summer squash terrine

by sanae


I have terrible memories from my childhood of fish terrines: cold and gritty mousse, a brown gelatin that wobbled around the edges. I doubt these terrines were bad, but they were always served as an appetizer during Christmas Eve, and only delayed the excitement of a tender chicken stuffed with roasted chestnuts and stewed prunes. I would smother my half-slice with a rich sauce until I was eating what tasted like pure mayonnaise. No wonder my stomach churned when I saw the white and orange terrine at the center of our table.

I’ve always loved a meat terrine where its irregular, rust-colored surface is almost like mountain terrain, and its moist interior is best sliced onto bread and eaten with cornichons. And slowly I’ve come to appreciate fish terrines, with much less sauce, and not when I’m hungering for a whole chicken.

But this month of May, the vegetable terrine has caught my attention. The one I’ve made a few times these past weeks is delicate and creamy. It is a cross between a terrine and a savory clafoutis, with a silky custard that barely binds the vegetables together.

What is a terrine? Well, it’s the rectangular earthenware container in which you cook your terrine. It’s the mold and its yield.

Let me tell you about this recipe, and why you should hurry to your oven while mild weather in New York still permits. Its texture is soft, with dense pockets of cream cheese, slivers of zucchini and hot sweet tomatoes, bursting under your teeth. The cream and egg filling is unobtrusive, allowing an otherwise self-effacing zucchini to shine through.

First, I slice the zucchini lengthwise, very thinly, and salt the strips to remove moisture and to quick-pickle. (The first time around I failed to do this and my terrine cooked in a swamp of vegetable liquid, and while delicious, it sweated all over our table). After twenty-minutes, the zucchini glistens with water, which I wipe off with a paper towel or remove by pressing the strips into a strainer. The zucchini will retain a sharp saltiness when buried in the egg and cream filling of the cooked terrine.

The cherry tomatoes must be very ripe so the top layer caramelizes. If they are too big, slice them in half. Think about arranging your vegetables with care and order. The beauty of the terrine is in its proud, textured crest: this is your blank canvas, where you can be playful with how you arrange your tomatoes and zucchini. The inside is mysterious, and reveals its layers of green, red, and white only when sliced. When you serve your guests, it is like unwrapping a gift. Asparagus work particularly well: long and crisped on the top, plump and round like pennies in the middle.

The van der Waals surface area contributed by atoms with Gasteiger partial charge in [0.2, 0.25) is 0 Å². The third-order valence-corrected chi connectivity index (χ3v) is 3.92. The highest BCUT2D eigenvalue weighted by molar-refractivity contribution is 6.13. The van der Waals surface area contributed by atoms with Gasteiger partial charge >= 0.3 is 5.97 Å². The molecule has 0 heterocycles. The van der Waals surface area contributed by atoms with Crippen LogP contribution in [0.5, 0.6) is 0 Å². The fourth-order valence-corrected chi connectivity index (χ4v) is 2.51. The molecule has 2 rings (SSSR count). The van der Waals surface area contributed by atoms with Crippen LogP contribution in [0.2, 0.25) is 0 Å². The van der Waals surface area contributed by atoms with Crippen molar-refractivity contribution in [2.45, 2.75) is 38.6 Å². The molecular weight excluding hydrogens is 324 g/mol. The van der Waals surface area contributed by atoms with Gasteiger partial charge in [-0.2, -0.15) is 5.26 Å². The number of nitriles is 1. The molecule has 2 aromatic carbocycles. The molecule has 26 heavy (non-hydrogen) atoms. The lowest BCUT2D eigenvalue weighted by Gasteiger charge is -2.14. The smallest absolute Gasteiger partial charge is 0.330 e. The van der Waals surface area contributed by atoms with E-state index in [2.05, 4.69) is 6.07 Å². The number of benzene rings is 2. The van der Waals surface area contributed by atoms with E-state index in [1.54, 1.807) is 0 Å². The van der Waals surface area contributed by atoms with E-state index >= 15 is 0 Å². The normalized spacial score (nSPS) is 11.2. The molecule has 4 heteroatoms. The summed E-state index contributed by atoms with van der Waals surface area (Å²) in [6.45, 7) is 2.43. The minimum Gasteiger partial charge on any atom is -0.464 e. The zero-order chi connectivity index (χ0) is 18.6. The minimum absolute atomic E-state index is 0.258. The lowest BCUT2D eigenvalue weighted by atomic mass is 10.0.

The grated Parmesan (a good kind, grated the day-of) gives the terrine a more complex and savory depth, and the chives provide color and bite. No need to overbook your terrine: salt and pepper suffice.

Forty or so minutes into cooking, I brush the top layer with olive oil, and then dust with a flaky salt.

You should cook your terrine in a pre-heated oven, for as long as it takes to achieve golden blisters on your zucchinis and tomatoes. For my oven this means almost an hour. Yours might take 40 minutes.

Of course you can experiment with fillings: sun dried tomatoes and goat cheese, eggplants and tomatoes, asparagus. But I’m quite taken with zucchini recently (on the grill until it is zebra striped and melting), and after reading what Deborah Madison has to say in her beautiful Vegetable Literacy cookbook, I’ve grown even fonder of the green squash.

Deborah Madison was once terrified of zucchini because of squash bugs. She writes, “Squash bugs are supercreepy. They smell bad. They produce scads of hideous gray babies. They dwell in the base of your plant and sit there until you come along looking for a squash, then they slowly slither off. (…) It is disheartening to come across your squash and see their once noble leaves ragged and limp, their stalks collapsed.”

Thankfully, she discovered the trick to planting and harvesting squash in the later summer months (July), when there are fewer bugs and she can overcome her great fear of those stinky creatures. Cooking squash for a long time brings its squashiness out – a more distinct, strong flavor, because otherwise summer squash can be rather bland, albeit the perfect backdrop for creative seasoning and summer herbs.


Recipe adapted from Saveurs Numéro 212


2 small zucchinis
A handful of cherry tomatoes
A handful of chives, chopped
4 eggs
40 g Parmesan, grated (about 1 cup, very loosely packed)
3/4 cup heavy cream
120 g cream cheese, full fat, at room temperature
Salt and pepper
Olive oil to brush top layer



Preheat oven to 350F.

Cut the zucchinis into thin strips with a mandolin or a very sharp knife. Spread in one layer on two large plates and sprinkle with salt. Let sit for twenty or so minutes until the zucchini has sweated. Wipe water with a paper towel or press the zucchini strips into a colander over the sink.

In a large bowl, stir eggs and grated Parmesan. Add cream cheese and stir again until the cheese is mostly incorporated (don’t worry about the pearl-sized chunks). Add chives and salt and pepper.

Line a rectangular cake mold with parchment paper. Cover the bottom with a layer of zucchini and a few tomatoes. Pour 1/3 of the cream and egg filling. Add a second layer of zucchini and a few tomatoes. Repeat previous steps. The top layer will be of zucchini and tomatoes. Bake for 40-60 minutes. Remember to brush the top layer with olive oil and sprinkle with salt a half hour in.

You can eat the terrine chilled, but I recommend letting it sit at room temperature for an hour, and then serving it on small plates. I find I’m able to better appreciate the gentle flavors when they are warm, rather than cold. Like sushi rice, the terrine is best served at body temperature.